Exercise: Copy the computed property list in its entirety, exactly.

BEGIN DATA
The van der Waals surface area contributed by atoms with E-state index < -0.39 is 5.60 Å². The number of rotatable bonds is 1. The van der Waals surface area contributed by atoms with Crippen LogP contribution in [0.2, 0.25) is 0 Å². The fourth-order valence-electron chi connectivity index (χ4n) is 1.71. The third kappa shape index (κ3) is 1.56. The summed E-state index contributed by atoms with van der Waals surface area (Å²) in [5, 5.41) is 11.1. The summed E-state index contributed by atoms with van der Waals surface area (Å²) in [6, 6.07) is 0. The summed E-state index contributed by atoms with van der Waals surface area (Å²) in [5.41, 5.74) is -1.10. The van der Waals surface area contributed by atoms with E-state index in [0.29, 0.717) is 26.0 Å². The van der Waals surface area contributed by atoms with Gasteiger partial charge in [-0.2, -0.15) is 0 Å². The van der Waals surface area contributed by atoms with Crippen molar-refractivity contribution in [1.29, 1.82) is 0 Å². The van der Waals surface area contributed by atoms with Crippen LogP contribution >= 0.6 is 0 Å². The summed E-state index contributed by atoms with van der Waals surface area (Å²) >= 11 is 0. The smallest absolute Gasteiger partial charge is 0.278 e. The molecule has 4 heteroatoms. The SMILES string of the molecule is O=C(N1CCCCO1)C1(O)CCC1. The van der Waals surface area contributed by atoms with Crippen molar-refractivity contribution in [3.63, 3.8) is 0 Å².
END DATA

The van der Waals surface area contributed by atoms with E-state index < -0.39 is 5.60 Å². The number of rotatable bonds is 1. The van der Waals surface area contributed by atoms with Crippen LogP contribution in [0.2, 0.25) is 0 Å². The fourth-order valence-electron chi connectivity index (χ4n) is 1.71. The third kappa shape index (κ3) is 1.56. The summed E-state index contributed by atoms with van der Waals surface area (Å²) in [5, 5.41) is 11.1. The summed E-state index contributed by atoms with van der Waals surface area (Å²) in [6, 6.07) is 0. The summed E-state index contributed by atoms with van der Waals surface area (Å²) in [5.41, 5.74) is -1.10. The van der Waals surface area contributed by atoms with E-state index in [0.29, 0.717) is 26.0 Å². The van der Waals surface area contributed by atoms with Gasteiger partial charge in [-0.2, -0.15) is 0 Å². The van der Waals surface area contributed by atoms with Crippen molar-refractivity contribution in [1.29, 1.82) is 0 Å². The van der Waals surface area contributed by atoms with Crippen LogP contribution >= 0.6 is 0 Å². The summed E-state index contributed by atoms with van der Waals surface area (Å²) >= 11 is 0. The smallest absolute Gasteiger partial charge is 0.278 e. The molecule has 4 heteroatoms. The SMILES string of the molecule is O=C(N1CCCCO1)C1(O)CCC1. The van der Waals surface area contributed by atoms with Crippen molar-refractivity contribution in [3.63, 3.8) is 0 Å².